25 April 2006

Inhalant Abuse

The following excerpt from a Reuters health news item got me interested when I saw it. I thought sniffing glue was a limited problem here in the Philippines.
NEW YORK [Reuters, Apr 24, 2006] --- About 20 percent of U.S. teenagers admit they have gotten high by inhaling common household products, and fewer understand the dangers of this practice compared with teenagers five years ago, according to a report released Monday.

Sniffing or "huffing" vapors from ordinary products like glue, spray paint, nail polish remover, and gasoline was once a "fringe" activity, said Steve Pasierb, president and CEO of the Partnership.

But by the mid-1990s, the practice had "exploded nationwide," he told Reuters Health, and even elementary school children were experimenting with the inhalants readily available under their kitchen sinks.


Here, if you are observant enough while driving or walking, you would see street children holding plastic bags and sniffing it. What's inside? A cheap contact cement substance or glue or "rugby," which can be bought at a cheap price in any hardware or small stores that sell construction materials. It is easily accessible and anyone can buy it. It is the cheapest form of a dangerous substance.

Street children usually would like to get "high" to forget their problems and most probably also to forget the ever nagging pain of hunger. Occasionally, there would be local drives by the city government to curb this practice, but after some time, it dies down, and the street children will be back sniffing the lethal fumes of "rugby." Because of the practice, they're even given the moniker "rugby boys," which any Western fellow might mistake for some new sports group.

The surveys say that the main reason for inhalant abuse is "lack of education." Maybe. I would like to think it is just one of the many reasons. In the US setting, it can also be due to boredom or depression. Here, I think it is mainly depression. And yes, I almost forgot, it can also be indifference from most people.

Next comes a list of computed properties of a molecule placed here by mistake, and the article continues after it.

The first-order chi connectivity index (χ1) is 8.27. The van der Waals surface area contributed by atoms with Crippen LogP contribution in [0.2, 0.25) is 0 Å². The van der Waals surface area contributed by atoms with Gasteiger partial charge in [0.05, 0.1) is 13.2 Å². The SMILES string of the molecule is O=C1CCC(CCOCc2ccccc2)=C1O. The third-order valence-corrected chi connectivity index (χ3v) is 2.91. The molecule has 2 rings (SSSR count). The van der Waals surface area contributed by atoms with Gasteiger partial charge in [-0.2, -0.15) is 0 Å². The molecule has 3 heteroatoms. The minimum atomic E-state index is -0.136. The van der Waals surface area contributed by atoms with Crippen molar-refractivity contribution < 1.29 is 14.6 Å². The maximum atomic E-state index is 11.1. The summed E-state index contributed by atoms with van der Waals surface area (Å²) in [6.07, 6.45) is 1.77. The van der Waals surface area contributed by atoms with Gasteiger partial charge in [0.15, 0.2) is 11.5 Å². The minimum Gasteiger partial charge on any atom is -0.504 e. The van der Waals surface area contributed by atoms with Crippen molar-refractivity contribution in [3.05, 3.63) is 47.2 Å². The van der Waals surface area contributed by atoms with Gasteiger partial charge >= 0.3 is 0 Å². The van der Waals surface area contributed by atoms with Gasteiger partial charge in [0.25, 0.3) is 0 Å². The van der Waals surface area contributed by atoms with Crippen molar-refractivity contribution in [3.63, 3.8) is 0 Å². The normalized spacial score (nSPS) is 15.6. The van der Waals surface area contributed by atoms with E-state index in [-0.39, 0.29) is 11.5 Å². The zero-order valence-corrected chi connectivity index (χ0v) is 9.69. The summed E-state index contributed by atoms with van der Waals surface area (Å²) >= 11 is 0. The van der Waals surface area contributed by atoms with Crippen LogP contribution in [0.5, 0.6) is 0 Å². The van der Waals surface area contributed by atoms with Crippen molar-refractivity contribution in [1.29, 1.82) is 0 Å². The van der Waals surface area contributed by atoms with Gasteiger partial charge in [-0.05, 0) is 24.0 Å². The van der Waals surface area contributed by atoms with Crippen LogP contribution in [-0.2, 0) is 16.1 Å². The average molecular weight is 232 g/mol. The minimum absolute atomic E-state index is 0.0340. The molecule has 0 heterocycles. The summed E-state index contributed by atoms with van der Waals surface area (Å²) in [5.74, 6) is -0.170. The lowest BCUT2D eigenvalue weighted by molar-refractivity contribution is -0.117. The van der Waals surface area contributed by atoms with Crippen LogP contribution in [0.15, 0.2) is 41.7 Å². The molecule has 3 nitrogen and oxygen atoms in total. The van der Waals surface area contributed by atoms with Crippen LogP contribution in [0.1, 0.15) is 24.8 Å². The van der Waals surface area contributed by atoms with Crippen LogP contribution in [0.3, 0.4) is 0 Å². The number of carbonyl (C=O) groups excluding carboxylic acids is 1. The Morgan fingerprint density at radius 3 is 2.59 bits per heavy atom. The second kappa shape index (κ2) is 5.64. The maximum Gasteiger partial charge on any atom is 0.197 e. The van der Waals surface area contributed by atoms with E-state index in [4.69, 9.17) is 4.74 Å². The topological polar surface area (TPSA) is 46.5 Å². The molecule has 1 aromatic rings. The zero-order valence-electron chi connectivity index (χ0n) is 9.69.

12 reactions:

bayibhyap said...

I think glue sniffing is the most prevalent among the inhalant abusers. This is followed by petrol sniffing. It is a problem not just confined to the US. It is a problem well among us. Escapism is one main reason, from family problems, from financial problems and a host of other problems.

Drug addicts also turn to inhalants when their supplies run out, sometimes when they have no money to feed their expensive habits and sometimes when the authorities crack down on the suppliers. The widespread abuse pattern happens becuase the inhalants are cheap, easily available and there is little the authorities can do to curb the sale of the inhalants.

Long-term sniffing can lead to serious health problems but such advise falls on deaf ears to those who are trying to escape, however temporary, from their present problems.

rolly said...

I was shocked the first time I saw a group of boys holding a packet and sniffing it. It just comes off naturally to them. They were under a bridge at the time. I wonder why no cop would arrest them or some government agency.

ipanema said...

I think poverty is the main cause of such social problems. But I don't know why the government, in particular, the Dept. of Social Welfare are not doing something about this. If they are, why are there so many street children in Manila, not to mention other parts of the country? No funds again? So, they leave them roaming around the dangerous streets turning them into child prostitutes, thieves and committing other related social crimes.

A pity because most of these children should be in school. Again, the Dept. of Education, what have they done to help? Wait for DSWD to turn over these children?

Dr. Emer said...

IPANEMA: There are times when they round up the kids. Soon, you'll find them back on the streets again. Yes, lack of funds is one of the problems cited. There's also lack of place to stay. If you ask me, the real causes are the high unemployment rate, the high fertility rate, and the lack of better programs to address problems like this. This has been going for years. The solutions offered are ningas-cogon at best.